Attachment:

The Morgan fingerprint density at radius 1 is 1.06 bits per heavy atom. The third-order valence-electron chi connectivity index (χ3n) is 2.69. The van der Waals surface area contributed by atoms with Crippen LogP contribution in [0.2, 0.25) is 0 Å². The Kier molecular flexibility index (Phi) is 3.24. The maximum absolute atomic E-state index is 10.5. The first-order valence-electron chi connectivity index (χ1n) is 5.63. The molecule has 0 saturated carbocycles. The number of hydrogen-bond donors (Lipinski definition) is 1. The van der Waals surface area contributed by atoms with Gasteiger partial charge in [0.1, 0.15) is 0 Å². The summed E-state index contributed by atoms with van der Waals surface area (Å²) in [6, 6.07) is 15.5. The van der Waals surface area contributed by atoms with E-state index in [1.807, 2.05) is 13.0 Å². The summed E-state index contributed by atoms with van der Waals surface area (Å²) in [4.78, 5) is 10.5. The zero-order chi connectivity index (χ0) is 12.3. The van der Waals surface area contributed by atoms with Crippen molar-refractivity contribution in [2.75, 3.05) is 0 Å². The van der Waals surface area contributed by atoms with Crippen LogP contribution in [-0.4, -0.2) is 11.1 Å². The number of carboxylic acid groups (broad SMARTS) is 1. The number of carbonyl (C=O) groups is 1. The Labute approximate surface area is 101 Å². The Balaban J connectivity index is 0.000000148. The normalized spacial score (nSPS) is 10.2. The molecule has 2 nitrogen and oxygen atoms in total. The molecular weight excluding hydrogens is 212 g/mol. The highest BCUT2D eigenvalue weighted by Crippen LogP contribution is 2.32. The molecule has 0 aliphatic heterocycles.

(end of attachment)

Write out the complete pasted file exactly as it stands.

The Morgan fingerprint density at radius 1 is 1.06 bits per heavy atom. The third-order valence-electron chi connectivity index (χ3n) is 2.69. The van der Waals surface area contributed by atoms with Crippen LogP contribution in [0.2, 0.25) is 0 Å². The Kier molecular flexibility index (Phi) is 3.24. The maximum absolute atomic E-state index is 10.5. The first-order valence-electron chi connectivity index (χ1n) is 5.63. The molecule has 0 saturated carbocycles. The number of hydrogen-bond donors (Lipinski definition) is 1. The van der Waals surface area contributed by atoms with Gasteiger partial charge in [0.1, 0.15) is 0 Å². The summed E-state index contributed by atoms with van der Waals surface area (Å²) in [6, 6.07) is 15.5. The van der Waals surface area contributed by atoms with E-state index in [1.807, 2.05) is 13.0 Å². The summed E-state index contributed by atoms with van der Waals surface area (Å²) in [4.78, 5) is 10.5. The zero-order chi connectivity index (χ0) is 12.3. The van der Waals surface area contributed by atoms with Crippen molar-refractivity contribution in [2.75, 3.05) is 0 Å². The van der Waals surface area contributed by atoms with Crippen LogP contribution in [-0.4, -0.2) is 11.1 Å². The number of carboxylic acid groups (broad SMARTS) is 1. The number of carbonyl (C=O) groups is 1. The Labute approximate surface area is 101 Å². The Balaban J connectivity index is 0.000000148. The normalized spacial score (nSPS) is 10.2. The molecule has 2 nitrogen and oxygen atoms in total. The molecular weight excluding hydrogens is 212 g/mol. The highest BCUT2D eigenvalue weighted by Crippen LogP contribution is 2.32. The molecule has 0 aliphatic heterocycles.